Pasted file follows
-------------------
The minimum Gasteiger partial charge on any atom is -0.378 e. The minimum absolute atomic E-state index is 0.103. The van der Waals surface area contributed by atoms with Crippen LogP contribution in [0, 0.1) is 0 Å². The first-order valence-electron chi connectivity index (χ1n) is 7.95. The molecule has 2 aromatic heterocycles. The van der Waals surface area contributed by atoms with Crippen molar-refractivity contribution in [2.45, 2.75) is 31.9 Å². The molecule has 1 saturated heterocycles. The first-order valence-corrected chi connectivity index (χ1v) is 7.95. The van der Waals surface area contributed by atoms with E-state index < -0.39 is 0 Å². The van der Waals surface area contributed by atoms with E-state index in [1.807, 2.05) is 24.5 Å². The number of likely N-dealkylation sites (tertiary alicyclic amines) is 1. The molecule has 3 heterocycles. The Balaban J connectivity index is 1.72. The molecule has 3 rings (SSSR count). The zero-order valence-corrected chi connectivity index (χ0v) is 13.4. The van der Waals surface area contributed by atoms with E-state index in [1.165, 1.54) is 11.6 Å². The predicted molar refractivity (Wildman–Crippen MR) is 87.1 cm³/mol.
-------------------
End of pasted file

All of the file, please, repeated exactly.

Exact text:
The minimum Gasteiger partial charge on any atom is -0.378 e. The minimum absolute atomic E-state index is 0.103. The van der Waals surface area contributed by atoms with Crippen LogP contribution in [0, 0.1) is 0 Å². The first-order valence-electron chi connectivity index (χ1n) is 7.95. The molecule has 2 aromatic heterocycles. The van der Waals surface area contributed by atoms with Crippen molar-refractivity contribution in [2.45, 2.75) is 31.9 Å². The molecule has 1 saturated heterocycles. The first-order valence-corrected chi connectivity index (χ1v) is 7.95. The van der Waals surface area contributed by atoms with E-state index < -0.39 is 0 Å². The van der Waals surface area contributed by atoms with E-state index in [1.807, 2.05) is 24.5 Å². The number of likely N-dealkylation sites (tertiary alicyclic amines) is 1. The molecule has 3 heterocycles. The Balaban J connectivity index is 1.72. The molecule has 3 rings (SSSR count). The zero-order valence-corrected chi connectivity index (χ0v) is 13.4. The van der Waals surface area contributed by atoms with E-state index in [1.165, 1.54) is 11.6 Å². The predicted molar refractivity (Wildman–Crippen MR) is 87.1 cm³/mol.